For years a staple of tin foil hat wearing conspiracy theorists is that the CIA had cracked a way of controlling the weather and was using it to attack people.
It is probably not surprising that they are wrong, but it turns out that the spooks are interested in doing just that.
According to Mother Jones the CIA is funding a scientific study that will investigate whether humans could use geoengineering to alter the Earth's environment and stop climate change.
The National Academy of Sciences will run the 21-month project which will be the first geoengineering study financially supported by a spying agency.
Researchers will study how humans might influence weather patterns and assess the potential dangers of messing with the climate.
They will also have to look at possible national security implications of geoengineering attempts.
The CIA is spending $630,000 on the concept. It closed its research centre on climate change and national security last year, after GOP members of Congress argued it was a subject the CIA shouldn't be looking at.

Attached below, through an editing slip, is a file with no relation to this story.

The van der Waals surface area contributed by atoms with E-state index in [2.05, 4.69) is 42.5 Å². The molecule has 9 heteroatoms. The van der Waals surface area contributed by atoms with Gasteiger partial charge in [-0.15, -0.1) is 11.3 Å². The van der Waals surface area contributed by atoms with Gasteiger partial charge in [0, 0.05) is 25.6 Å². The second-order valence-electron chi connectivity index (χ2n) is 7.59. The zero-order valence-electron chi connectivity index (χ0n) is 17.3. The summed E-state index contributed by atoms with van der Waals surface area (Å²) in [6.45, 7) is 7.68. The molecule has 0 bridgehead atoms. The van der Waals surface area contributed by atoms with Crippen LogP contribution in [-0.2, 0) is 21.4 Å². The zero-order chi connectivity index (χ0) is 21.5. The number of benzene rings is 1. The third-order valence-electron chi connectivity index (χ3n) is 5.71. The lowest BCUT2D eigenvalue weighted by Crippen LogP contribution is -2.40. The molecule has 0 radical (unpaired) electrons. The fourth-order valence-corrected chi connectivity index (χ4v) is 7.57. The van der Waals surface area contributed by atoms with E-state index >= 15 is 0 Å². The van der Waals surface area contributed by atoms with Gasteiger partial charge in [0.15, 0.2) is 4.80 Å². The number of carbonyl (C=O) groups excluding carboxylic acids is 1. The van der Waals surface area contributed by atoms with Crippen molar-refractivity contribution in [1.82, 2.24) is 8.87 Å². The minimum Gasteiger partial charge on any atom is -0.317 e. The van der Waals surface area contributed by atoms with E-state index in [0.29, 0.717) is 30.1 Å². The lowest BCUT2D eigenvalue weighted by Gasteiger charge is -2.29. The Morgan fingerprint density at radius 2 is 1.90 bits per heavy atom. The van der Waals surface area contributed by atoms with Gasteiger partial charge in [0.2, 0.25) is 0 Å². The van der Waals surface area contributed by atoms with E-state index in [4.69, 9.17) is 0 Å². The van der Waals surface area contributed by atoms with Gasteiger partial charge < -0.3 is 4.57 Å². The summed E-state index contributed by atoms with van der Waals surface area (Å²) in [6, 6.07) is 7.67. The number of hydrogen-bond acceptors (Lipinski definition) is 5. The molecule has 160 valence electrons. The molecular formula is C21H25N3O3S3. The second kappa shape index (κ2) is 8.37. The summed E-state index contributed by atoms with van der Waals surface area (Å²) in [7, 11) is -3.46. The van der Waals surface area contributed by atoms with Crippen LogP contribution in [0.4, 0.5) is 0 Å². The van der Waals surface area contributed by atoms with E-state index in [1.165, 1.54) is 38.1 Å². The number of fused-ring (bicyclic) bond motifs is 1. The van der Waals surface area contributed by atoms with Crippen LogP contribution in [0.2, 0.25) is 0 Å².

The researchers are looking for a "technical evaluation of a limited number of proposed geoengineering techniques".
This will include trying to work out which geoengineering techniques are feasible and try to evaluate the impacts and risks of each.
One method is a study which will look at pumping particles into the stratosphere to reflect incoming sunlight away from the planet.
There is a theory that solar radiation management could lead to a global cooling trend that might reverse, or at least slow down, global warming. There are other plans to look at removing carbon dioxide from the atmosphere.
What is scaring the pants off the spooks is that private individuals or companies might get around to coming up with a solution.
Russ George, the former head of Planktos, a company that works to develop technology to deal with global warming, seeded the Pacific Ocean off western Canada with iron to generate a plankton bloom that, in turn, was supposed to suck up carbon dioxide from the air.